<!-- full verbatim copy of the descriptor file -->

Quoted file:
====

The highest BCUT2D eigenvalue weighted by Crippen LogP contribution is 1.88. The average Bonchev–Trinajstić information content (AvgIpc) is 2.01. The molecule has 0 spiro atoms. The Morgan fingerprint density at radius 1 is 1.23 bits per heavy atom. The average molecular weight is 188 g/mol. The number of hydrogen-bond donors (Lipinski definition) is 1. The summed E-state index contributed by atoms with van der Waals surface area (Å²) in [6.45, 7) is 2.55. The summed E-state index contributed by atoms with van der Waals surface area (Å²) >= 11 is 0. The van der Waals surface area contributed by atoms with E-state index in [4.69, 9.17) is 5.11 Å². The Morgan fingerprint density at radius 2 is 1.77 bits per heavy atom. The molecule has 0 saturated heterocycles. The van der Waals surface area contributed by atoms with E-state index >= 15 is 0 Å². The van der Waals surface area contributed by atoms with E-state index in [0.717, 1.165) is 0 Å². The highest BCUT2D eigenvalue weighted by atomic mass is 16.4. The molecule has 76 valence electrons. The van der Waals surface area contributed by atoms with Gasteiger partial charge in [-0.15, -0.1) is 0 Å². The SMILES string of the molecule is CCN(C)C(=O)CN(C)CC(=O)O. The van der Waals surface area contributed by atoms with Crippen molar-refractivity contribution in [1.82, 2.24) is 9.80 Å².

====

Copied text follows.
The highest BCUT2D eigenvalue weighted by Crippen LogP contribution is 1.88. The average Bonchev–Trinajstić information content (AvgIpc) is 2.01. The molecule has 0 spiro atoms. The Morgan fingerprint density at radius 1 is 1.23 bits per heavy atom. The average molecular weight is 188 g/mol. The number of hydrogen-bond donors (Lipinski definition) is 1. The summed E-state index contributed by atoms with van der Waals surface area (Å²) in [6.45, 7) is 2.55. The summed E-state index contributed by atoms with van der Waals surface area (Å²) >= 11 is 0. The van der Waals surface area contributed by atoms with E-state index in [4.69, 9.17) is 5.11 Å². The Morgan fingerprint density at radius 2 is 1.77 bits per heavy atom. The molecule has 0 saturated heterocycles. The van der Waals surface area contributed by atoms with E-state index >= 15 is 0 Å². The van der Waals surface area contributed by atoms with E-state index in [0.717, 1.165) is 0 Å². The highest BCUT2D eigenvalue weighted by atomic mass is 16.4. The molecule has 76 valence electrons. The van der Waals surface area contributed by atoms with Gasteiger partial charge in [-0.15, -0.1) is 0 Å². The SMILES string of the molecule is CCN(C)C(=O)CN(C)CC(=O)O. The van der Waals surface area contributed by atoms with Crippen molar-refractivity contribution in [1.82, 2.24) is 9.80 Å².